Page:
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TAG: THE BIRTH OF A NATION

Posts tagged ‘The Birth of a Nation’
November 24, 2009  |  An Auteurist History of Film
D. W. Griffith’s Intolerance
<i>Intolerance.</i> 1916. USA. Directed by D. W. Griffith. Acquired from the artist. Preserved with funding from the Celeste Bartos Film Preservation Fund

Intolerance. 1916. USA. Directed by D. W. Griffith. Acquired from the artist. Preserved with funding from the Celeste Bartos Film Preservation Fund

These notes accompany the screening of D. W. Griffith’s Intolerance on November 25 in Theater 2 and November 27 in Theater 3.

The humdrum life of a film archivist can occasionally be ameliorated by privileged moments. One of these was related to Intolerance (1916). Joseph Henabery (1888–1976) played Abraham Lincoln in The Birth of a Nation and had a small part in the French story of Intolerance. In 1916, under D. W. Griffith’s tutelage, he began a career as a director. Unlike some Griffith protégés (John Ford, Erich von Stroheim, Raoul Walsh), he never rose above the status of journeyman, although he did get to work with Douglas Fairbanks, Dorothy Gish, and Rudolph Valentino; he wound up making training films for the U.S. Army Signal Corps. Due to happy accident, Henabery’s real legacy lay elsewhere. When Griffith set out to recreate Babylon for Intolerance, he took a leaf from the book of Giovanni Pastrone, director of Cabiria (1914), doing serious research to ensure the authenticity of his recreation. Henabery was assigned to gather together photos and drawings of Babylonian buildings and art and compile them in a scrapbook for Griffith’s use. When Griffith’s papers were acquired by the museum by Iris Barry, the scrapbook was included. Henabery visited the Museum shortly before his death, and my colleagues and I had the pleasure of looking through his work of nearly sixty years earlier with him. The Babylonian set and the introductory crane shot that Griffith and cinematographer “Billy” Bitzer devised remain stunning. The movies had offered nothing like it before, and seldom had since. Read more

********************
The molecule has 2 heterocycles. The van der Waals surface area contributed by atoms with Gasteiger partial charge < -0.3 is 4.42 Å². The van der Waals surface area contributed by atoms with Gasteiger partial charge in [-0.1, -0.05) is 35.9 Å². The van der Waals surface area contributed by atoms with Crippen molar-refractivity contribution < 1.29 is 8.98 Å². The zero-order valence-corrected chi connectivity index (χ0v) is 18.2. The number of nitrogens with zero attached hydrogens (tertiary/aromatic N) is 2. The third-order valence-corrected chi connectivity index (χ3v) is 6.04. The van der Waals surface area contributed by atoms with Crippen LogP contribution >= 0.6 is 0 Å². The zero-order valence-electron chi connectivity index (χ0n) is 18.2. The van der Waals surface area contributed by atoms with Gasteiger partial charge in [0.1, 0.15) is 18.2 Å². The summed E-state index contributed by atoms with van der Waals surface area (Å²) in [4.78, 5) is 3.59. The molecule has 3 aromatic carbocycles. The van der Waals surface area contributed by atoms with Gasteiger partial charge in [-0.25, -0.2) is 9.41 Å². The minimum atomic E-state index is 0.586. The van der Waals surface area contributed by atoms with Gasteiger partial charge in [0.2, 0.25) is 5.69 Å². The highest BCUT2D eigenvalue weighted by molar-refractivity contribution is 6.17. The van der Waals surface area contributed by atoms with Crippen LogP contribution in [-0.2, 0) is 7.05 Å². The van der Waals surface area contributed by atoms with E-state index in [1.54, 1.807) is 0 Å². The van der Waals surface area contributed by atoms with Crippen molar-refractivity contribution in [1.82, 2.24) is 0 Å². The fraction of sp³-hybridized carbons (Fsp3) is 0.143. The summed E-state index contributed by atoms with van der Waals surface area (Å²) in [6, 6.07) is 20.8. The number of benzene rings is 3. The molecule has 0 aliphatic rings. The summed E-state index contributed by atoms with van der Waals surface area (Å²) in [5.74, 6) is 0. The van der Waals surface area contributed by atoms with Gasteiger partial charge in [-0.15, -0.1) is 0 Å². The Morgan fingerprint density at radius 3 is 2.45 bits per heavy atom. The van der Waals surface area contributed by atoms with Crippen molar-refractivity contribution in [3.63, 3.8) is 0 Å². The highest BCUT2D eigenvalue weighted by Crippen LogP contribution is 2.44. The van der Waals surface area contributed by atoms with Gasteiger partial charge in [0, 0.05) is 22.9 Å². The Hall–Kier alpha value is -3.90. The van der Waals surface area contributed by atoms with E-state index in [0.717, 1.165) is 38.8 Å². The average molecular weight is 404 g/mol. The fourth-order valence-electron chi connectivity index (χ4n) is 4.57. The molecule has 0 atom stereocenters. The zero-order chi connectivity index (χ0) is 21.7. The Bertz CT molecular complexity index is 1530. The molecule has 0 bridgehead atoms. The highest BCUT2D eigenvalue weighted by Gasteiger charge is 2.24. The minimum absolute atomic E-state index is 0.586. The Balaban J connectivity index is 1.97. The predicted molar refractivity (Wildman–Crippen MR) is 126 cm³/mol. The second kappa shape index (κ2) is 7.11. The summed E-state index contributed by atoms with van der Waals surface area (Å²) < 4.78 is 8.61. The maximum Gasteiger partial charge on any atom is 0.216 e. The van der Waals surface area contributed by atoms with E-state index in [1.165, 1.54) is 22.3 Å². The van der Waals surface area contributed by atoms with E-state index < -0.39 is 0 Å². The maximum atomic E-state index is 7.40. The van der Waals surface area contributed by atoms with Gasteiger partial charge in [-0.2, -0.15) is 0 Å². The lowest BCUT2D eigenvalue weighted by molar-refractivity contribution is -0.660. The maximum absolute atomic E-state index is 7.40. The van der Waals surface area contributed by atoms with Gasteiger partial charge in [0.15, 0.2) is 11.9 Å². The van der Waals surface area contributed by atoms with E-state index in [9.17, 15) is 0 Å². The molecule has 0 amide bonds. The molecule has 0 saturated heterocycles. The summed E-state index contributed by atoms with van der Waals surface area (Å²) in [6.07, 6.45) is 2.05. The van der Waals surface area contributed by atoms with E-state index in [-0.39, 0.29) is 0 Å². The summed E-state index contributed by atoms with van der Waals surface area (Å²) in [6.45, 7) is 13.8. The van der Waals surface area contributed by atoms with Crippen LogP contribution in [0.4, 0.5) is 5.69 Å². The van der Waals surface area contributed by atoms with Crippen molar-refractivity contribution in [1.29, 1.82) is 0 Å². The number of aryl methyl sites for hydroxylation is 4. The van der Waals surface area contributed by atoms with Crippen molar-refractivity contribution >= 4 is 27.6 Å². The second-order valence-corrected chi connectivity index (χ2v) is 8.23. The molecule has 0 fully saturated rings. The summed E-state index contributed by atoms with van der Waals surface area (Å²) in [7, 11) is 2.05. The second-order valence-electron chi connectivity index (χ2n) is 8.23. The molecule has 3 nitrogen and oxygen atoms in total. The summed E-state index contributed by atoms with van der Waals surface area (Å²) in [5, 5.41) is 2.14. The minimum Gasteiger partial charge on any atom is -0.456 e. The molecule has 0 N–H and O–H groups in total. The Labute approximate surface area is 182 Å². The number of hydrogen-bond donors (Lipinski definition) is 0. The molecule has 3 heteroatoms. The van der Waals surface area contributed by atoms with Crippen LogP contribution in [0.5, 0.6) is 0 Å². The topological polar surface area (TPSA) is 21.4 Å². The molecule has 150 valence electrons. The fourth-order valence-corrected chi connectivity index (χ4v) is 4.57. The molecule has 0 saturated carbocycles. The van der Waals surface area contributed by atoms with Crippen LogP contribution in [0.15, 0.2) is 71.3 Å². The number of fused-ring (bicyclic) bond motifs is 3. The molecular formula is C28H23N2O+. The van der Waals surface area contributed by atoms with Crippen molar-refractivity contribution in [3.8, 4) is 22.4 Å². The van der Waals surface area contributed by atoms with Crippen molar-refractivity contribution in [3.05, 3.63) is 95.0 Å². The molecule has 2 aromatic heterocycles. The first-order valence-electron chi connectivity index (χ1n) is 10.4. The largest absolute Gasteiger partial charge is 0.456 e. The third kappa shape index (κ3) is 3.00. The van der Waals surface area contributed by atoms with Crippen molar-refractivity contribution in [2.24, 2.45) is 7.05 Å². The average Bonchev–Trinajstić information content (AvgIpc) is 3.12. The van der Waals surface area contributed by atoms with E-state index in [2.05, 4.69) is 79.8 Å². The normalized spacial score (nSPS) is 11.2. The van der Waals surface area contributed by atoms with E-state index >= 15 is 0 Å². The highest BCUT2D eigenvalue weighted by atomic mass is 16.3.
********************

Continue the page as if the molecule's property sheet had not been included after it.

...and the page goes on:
November 17, 2009  |  An Auteurist History of Film
D. W. Griffith’s The Birth of a Nation

These notes accompany the screening of D. W. Griffith’s The Birth of a Nation on November 18 and 19 in Theater 3, and on November 20 in Theater 2.

<i>The Birth of a Nation.</i> 1915. USA. Directed by D. W. Griffith. Acquired from Progress Films. Restored with funding from The Lillian Gish Trust for Film Preservation and the Celeste Bartos Film Preservation Fund

The Birth of a Nation. 1915. USA. Directed by D. W. Griffith. Acquired from Progress Films. Restored with funding from The Lillian Gish Trust for Film Preservation and the Celeste Bartos Film Preservation Fund


I have been struggling with The Birth of a Nation for nearly a half-century, since I first saw it as a teenager. On the one hand, it reaches the highest artistic plateau film had attained in its time, and it is probably, on balance, the most influential movie, in terms of technique, ever. On the other hand, it reeks of the conjugal evils of slavery and lethal white supremacy. How does one reconcile D. W. Griffith’s Leonardo-like genius with his sleazy acceptance of a worldview that is so shameful and repulsive? Can the excuses of slightly tempering the racism of Thomas Dixon’s The Clansman in his adaptation or of a nostalgic Confederate-soaked childhood be fully acceptable? How tolerable was this “blind spot”—as Atticus Finch termed racism in To Kill a Mockingbird—when it condoned the nineteenth-century Ku Klux Klan and helped start a new one in the twentieth century? And, does the film still matter as a social document? I would like to try to approach answers to these questions by begging your indulgence and recounting my personal journey (or journeys) as it relates to the film. Much of this will lie outside the scope of standard film history and criticism, but this is no ordinary film. Read more